For developing countries, a crucial consideration has been to minimize the damage to their prospects of regaining access to international capital markets. For that reason, interest payments falling due or in arrears have been excluded from reschedulings in almost all cases. Formal restructuring of trade credits and interbank deposits has also been avoided wherever feasible, on the grounds that a medium-term restructuring could severely damage a country’s future recourse to such instruments and also threaten the stability of those markets. However, the sheer size of these short-term credits has often made their maintenance essential to a viable adjustment program. Therefore, in a number of cases, access to trade credits has been protected by a “maintenance of exposure” facility, under which new trade credits are extended as the old are repaid. For the interbank market, agreements have also been reached that deposits be rolled over. Bonds and floating rate notes owned by nonbanks have not in general been rescheduled to protect countries’ prospects of future access to international bond markets.

In addition to restructuring debt owed or guaranteed by the debtor government, a number of debtor countries have encouraged the restructuring of nonguaranteed debt owed by their private sector in order to regularize the sector’s relations with creditors and to secure additional balance of payments relief. To facilitate these restructurings, and to soften the impact of sharp currency depreciations on the external debt-servicing costs of the private sector, a preferential exchange rate scheme has been instituted in connection with restructuring in several cases. In order to limit the budgetary cost of such schemes, some countries have introduced complex eligibility criteria, which have occasionally caused lengthy administrative delays and delayed restructuring of both private and public sector debt. In some cases, too, banks have pressed countries’ authorities to assume or mitigate the commercial risk of their loans to the private sector.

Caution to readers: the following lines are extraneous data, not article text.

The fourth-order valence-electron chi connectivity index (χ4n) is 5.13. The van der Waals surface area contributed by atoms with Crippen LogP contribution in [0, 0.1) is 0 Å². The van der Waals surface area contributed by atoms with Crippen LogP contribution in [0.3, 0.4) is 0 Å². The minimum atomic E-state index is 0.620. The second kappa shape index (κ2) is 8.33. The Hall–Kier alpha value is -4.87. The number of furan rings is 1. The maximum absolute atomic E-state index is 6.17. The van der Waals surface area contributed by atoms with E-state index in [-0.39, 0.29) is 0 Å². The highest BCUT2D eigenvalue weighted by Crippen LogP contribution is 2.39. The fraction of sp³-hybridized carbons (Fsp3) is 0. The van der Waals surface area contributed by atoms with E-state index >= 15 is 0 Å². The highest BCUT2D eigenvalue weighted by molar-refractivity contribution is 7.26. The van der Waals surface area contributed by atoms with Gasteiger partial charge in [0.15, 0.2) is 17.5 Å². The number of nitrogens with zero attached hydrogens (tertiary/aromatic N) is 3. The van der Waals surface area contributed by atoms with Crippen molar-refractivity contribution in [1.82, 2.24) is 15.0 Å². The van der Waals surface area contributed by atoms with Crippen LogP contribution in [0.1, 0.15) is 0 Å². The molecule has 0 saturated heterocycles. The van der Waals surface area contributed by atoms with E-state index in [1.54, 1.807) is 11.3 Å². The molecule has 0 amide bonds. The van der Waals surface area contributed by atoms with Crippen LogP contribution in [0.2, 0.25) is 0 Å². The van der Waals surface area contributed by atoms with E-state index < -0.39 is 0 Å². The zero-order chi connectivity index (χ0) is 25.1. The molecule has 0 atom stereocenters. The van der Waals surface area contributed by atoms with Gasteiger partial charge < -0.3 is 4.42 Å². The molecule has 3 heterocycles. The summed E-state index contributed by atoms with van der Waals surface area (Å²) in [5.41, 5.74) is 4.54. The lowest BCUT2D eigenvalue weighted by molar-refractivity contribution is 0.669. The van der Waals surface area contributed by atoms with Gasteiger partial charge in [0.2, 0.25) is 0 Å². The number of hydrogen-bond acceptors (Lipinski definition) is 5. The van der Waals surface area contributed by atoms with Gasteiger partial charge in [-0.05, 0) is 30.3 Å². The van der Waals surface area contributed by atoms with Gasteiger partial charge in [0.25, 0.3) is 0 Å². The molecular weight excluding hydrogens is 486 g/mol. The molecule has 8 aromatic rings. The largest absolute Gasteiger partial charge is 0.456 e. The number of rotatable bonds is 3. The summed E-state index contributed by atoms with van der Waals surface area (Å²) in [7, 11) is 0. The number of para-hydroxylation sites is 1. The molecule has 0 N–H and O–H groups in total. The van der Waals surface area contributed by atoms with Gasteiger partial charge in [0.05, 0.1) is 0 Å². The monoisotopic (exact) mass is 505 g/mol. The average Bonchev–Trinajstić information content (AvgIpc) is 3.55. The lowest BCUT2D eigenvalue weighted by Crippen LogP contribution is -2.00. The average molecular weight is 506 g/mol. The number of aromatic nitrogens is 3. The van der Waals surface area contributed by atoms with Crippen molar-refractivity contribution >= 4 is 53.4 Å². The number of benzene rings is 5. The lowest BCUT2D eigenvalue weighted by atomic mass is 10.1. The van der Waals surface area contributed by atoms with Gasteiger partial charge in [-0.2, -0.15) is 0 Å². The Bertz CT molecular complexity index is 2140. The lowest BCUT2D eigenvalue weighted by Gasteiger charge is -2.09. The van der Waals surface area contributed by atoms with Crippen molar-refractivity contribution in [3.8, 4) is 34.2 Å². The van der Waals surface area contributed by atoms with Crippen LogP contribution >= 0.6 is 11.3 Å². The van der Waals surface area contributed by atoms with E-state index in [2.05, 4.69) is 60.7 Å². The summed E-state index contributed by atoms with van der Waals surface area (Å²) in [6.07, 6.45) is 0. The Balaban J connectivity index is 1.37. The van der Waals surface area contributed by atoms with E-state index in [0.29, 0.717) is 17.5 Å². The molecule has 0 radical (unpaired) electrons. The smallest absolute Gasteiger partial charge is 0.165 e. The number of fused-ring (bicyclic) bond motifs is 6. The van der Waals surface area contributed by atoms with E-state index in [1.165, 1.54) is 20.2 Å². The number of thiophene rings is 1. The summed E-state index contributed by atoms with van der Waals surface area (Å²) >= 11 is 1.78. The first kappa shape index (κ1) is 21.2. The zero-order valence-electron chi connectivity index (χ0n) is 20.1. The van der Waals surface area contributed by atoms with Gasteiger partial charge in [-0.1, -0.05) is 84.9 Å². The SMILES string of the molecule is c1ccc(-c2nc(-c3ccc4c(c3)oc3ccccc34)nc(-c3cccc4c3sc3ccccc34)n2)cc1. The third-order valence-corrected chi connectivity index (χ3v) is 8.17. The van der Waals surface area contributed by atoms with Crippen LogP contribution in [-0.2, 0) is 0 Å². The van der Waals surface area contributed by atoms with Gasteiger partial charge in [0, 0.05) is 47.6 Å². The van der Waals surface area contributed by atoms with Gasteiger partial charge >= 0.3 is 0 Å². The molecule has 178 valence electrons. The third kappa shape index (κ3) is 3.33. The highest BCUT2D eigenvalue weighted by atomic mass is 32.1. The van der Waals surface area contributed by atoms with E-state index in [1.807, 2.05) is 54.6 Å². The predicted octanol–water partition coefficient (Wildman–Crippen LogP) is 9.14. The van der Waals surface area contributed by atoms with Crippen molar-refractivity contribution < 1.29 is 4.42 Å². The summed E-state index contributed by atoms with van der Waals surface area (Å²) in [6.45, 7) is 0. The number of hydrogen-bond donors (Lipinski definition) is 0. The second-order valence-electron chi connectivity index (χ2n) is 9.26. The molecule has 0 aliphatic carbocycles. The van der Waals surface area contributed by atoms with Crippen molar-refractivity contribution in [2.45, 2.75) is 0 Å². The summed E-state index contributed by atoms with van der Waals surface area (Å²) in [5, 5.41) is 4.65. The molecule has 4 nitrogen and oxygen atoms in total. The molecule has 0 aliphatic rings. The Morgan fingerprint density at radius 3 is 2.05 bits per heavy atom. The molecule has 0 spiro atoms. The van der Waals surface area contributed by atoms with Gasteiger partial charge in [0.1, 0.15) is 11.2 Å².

During 1983 and 1984 a total of 32 bank debt restructuring agreements (excluding 7 cases of deferment) were reached—at least in principle—by 26 countries. In addition, a number of cases for which the initial approach to banks was made in 1984 or early 1985 remain under negotiation. The amount of bank debt restructured in agreements signed or agreed to in principle, excluding short-term debt that was rolled over, is estimated at $34 billion in 1983 and $103 billion in 1984. The amount of short-term debt rolled over or converted into medium-term loans under arrangements concluded in the context of debt restructurings is estimated at $28 billion in 1983 and $36 billion in 1984 (Tables 16 and 17).

New Financing Agreements

Prior to 1982, spontaneous bank lending frequently resumed once countries had implemented firm adjustment measures and had regularized relations with creditor banks. When widespread payments difficulties emerged, however, countries engaging in debt restructurings and adjustment programs were unable to obtain spontaneous new financing. The potential relief provided by bank and official debt restructurings was insufficient to close the ex ante financing gap confronting a number of debtor countries. Although additional adjustment measures by countries could have been envisaged to close such financing gaps, there was serious concern about the consequences of more rapid adjustment. A need for additional financing therefore arose and with the encouragement of the Fund the concerted lending approach toward the provision of new money evolved.

Concerted bank lending had a number of advantages. It was multilateral and was based on a dialogue between creditor banks and debtor countries. The balance between adjustment and financing was tailored to the country’s circumstances and outlook. Furthermore, concerted lending appeared to minimize the damage to a country’s prospects of regaining more normal access to international capital markets. Other approaches, such as the limitation of interest payments, could have produced the same cash flow relief, but were viewed as substantially less compatible with a return to normal market access. Moreover, if debtor countries as a group had become unable to meet scheduled interest payments, the international banking system would have been jeopardized and future bank lending to developing countries severely limited.

The new money approach resulted in bank creditors making an analysis of a country’s prospective payments situation and linking new lending to appropriate adjustment policies. Thus, notwithstanding the difficulties in assembling new money packages, which reflected the different business interests of banks as well as their varying regulatory, tax and accounting environments, concerted lending was the common approach adopted by creditor banks.